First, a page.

When former North Carolina senator and Democratic presidential candidate John Edwards finally succeeded last month in selling his imposing Georgetown mansion for $5.2 million after it had languished on the market, the names of the buyers were not publicly disclosed.
At the time, Edwards's spokeswoman told reporters that the house had been sold to an unidentified corporation. In reality, the buyers were Paul and Terry Klaassen, according to several sources and confirmed by Edwards's spokeswoman yesterday. . .
[T]he Klaassens are currently cooperating with a government inquiry in connection with accounting practices and stock options exercised by them and other company insiders. They are also the focus of legal complaints by some of the same labor unions whose support Edwards has been assiduously courting for his presidential bid.
That's right, folks. John Edwards sold his house to some people who are under investigation. Well, they're cooperating with an investigation. But still. And, it's very important to note that "the Edwardses paid $3.8 million in 2002 for the six-bedroom Federal-style house once owned by socialite Polly Fritchey, and they did substantial renovations. The final sale price was half a million dollars below the asking price but still $1.4 million more than the Edwardses paid four years earlier."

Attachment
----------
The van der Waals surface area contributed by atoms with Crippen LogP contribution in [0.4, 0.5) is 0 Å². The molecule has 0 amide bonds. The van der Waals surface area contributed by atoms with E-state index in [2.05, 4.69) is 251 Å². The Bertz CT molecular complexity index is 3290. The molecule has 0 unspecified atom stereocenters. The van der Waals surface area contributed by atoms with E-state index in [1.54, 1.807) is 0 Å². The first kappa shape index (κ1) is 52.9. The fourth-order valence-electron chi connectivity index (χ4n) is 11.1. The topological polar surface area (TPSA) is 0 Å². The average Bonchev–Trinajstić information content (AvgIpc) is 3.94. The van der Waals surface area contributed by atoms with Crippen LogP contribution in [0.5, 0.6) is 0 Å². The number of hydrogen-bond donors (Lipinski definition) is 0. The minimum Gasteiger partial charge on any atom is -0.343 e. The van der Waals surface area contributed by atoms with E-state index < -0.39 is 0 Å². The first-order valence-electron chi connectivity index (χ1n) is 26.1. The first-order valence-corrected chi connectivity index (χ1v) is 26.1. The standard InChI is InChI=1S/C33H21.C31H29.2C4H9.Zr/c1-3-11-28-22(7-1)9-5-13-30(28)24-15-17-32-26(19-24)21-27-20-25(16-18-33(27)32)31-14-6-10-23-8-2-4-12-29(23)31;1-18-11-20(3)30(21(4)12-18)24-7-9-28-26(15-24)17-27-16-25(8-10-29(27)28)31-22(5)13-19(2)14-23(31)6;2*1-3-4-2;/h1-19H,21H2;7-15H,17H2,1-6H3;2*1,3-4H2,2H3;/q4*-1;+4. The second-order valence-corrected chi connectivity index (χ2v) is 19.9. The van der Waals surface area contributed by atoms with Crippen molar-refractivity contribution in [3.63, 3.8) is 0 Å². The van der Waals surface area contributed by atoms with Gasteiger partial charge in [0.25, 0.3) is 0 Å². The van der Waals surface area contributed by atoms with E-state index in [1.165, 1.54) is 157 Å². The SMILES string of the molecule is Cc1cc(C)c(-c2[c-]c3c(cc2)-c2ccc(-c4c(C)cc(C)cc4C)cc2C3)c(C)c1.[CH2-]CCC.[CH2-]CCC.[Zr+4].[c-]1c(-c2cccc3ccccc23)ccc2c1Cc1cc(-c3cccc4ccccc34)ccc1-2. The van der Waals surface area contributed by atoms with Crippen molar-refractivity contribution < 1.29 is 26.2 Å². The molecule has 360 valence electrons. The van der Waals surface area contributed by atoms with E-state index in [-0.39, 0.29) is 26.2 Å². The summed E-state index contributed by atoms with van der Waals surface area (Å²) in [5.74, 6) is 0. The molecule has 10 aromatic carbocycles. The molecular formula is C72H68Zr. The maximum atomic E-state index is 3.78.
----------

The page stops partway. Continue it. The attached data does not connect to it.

"Well, here is this guy, Edwards, running for President, and you know, he's a trial lawyer. He's running around, suing corporations left and right for the mistakes people make. And, and, you know, he just, I mean, he sold his house to Paul and Terry Klaassen - I mean, these people were under investigation by the SEC and they bought Edwards house for a couple million more than he paid for it, you know? And, I just wonder if, if the people in the unions, they're being told to support Edwards, you know, I wonder if they know what kind of people the Klaassens are?"